The Laws of Firearms Suppression and Rapid Fire

The physics behind modern suppressors — and machine guns — dates back centuries.

The Laws of Firearms Suppression and Rapid Fire

You may have heard the terms “Booster” or “Nielsen Device” when talking about silencers, but you may not know what they mean.  I’m sure you have a general idea that they make a semi-automatic pistol function when a silencer is attached.  What you may not know is precisely how they work. That’s OK. Let’s trip back in time to understand what problems the inventors faced and the solutions they created. Let’s go back about 300 years to the early days of scientific inquiry.

Sir Isaac Newton was a scientist who lived from 1643 to 1727. You probably remember him as the guy whose consciousness was suddenly raised when an apple fell on his head. That tale is perhaps an exaggeration, but his notes say it was a falling apple that inspired his work on force and motion. It’s not essential to remember the dates of his life – or even his name. But It’s critical that you understand the basics of his Three Laws of Motion. Don’t worry; it isn’t complicated, and there won’t be a test afterward.

Newton’s Three Laws of Motion:

  1. Inertia - An Object at rest remains at rest, and an object in motion stays in motion at a constant speed and in a straight line unless acted on by an unbalanced force.
  1. Force - An object's acceleration depends on the object's mass and the amount of force applied.
  1. Action & Reaction - Whenever one object exerts a force on another object, the second object exerts an equal and opposite force on the first.

What does that have to do with guns?  Let’s move forward in time to around 1884 and consult Hiram Maxim.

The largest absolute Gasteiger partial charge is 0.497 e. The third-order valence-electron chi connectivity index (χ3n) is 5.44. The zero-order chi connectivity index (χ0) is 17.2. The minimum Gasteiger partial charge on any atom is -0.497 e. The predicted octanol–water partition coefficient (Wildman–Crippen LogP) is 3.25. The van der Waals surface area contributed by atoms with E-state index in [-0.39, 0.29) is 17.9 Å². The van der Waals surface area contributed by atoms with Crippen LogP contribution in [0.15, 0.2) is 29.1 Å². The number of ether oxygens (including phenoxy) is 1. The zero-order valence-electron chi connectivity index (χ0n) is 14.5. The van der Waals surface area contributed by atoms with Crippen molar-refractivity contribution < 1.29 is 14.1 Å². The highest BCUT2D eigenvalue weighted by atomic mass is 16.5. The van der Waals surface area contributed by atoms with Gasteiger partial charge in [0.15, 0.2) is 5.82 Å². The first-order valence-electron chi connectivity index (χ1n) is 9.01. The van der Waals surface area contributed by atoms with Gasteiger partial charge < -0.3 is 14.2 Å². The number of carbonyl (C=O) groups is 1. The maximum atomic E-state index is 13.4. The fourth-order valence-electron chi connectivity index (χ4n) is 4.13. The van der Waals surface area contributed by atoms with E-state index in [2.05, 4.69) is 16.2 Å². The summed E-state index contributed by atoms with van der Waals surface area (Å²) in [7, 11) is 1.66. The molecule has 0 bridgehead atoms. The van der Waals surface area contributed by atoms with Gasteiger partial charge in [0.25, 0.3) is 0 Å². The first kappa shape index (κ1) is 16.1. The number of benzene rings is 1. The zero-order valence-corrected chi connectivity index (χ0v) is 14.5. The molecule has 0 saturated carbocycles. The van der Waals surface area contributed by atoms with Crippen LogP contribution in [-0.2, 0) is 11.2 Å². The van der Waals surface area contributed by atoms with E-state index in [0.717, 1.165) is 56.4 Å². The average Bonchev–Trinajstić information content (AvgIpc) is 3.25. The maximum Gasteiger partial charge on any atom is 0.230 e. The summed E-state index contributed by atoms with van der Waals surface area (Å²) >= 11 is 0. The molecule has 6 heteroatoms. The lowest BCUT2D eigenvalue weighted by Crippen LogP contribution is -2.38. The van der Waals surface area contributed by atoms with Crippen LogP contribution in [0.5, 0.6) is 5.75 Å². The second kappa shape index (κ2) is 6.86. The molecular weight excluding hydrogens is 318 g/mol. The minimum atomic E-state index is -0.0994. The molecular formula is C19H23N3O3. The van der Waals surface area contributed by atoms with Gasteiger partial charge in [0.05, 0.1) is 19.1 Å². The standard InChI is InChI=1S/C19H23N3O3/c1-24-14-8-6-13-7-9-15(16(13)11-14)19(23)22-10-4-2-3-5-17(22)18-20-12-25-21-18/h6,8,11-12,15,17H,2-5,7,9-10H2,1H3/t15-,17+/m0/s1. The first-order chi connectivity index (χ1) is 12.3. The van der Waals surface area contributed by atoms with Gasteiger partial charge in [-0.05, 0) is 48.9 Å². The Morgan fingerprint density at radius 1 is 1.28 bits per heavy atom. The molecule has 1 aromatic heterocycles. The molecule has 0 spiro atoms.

Hiram Maxim was an American-British inventor best known for creating the first successful machine gun in history. It was appropriately named the “Maxim Gun.” Chambered in 5x57mm Mauser or 303 British, the Maxim Gun was heavy, water-cooled, rested on a tripod or carriage, and was manned by a three- or four-man crew. It was capable of firing 550 to 600 rounds per minute. This was astounding back in 1884, and the Maxim gun became an instant hit with the armies of many nations.  

Ten years after its invention, however, the U.S. Navy wanted to test the Maxim with their newly adopted 6mm U.S.N. cartridge (also known as the 6mm Lee Navy). This small-caliber cartridge operated on lower pressures to reduce barrel wear in rifles and machine guns. As a result, the cartridge produced much less recoil than the 5x57mm Mauser or the 303 British. That’s good unless you depend on the recoil to operate the action on a machine gun. The test failure sent the inventor to the drawing board with a new problem. Six months later, he filed a patent for an “apparatus to increase the recoil energy” for low-powered cartridges. He called it a recoil booster, and the name “Booster” is still used today.

Maxim’s solution was to mount a cup-like device to the end of the barrel that temporarily captured part of the expanding gasses from a fired cartridge. This resulted in less bleed-off and increased the pressure in the barrel. In Newtonian terms, the restriction of the gasses from traveling in one direction pushed back the gasses in the other direction and slowed them down.  It’s a combination of the First and Third Laws of Motion. The captured gasses were the force acting on the object in motion (the gasses in motion). The result was that pressure in the barrel  boosted the recoil, allowing the action to function as if a larger caliber was used.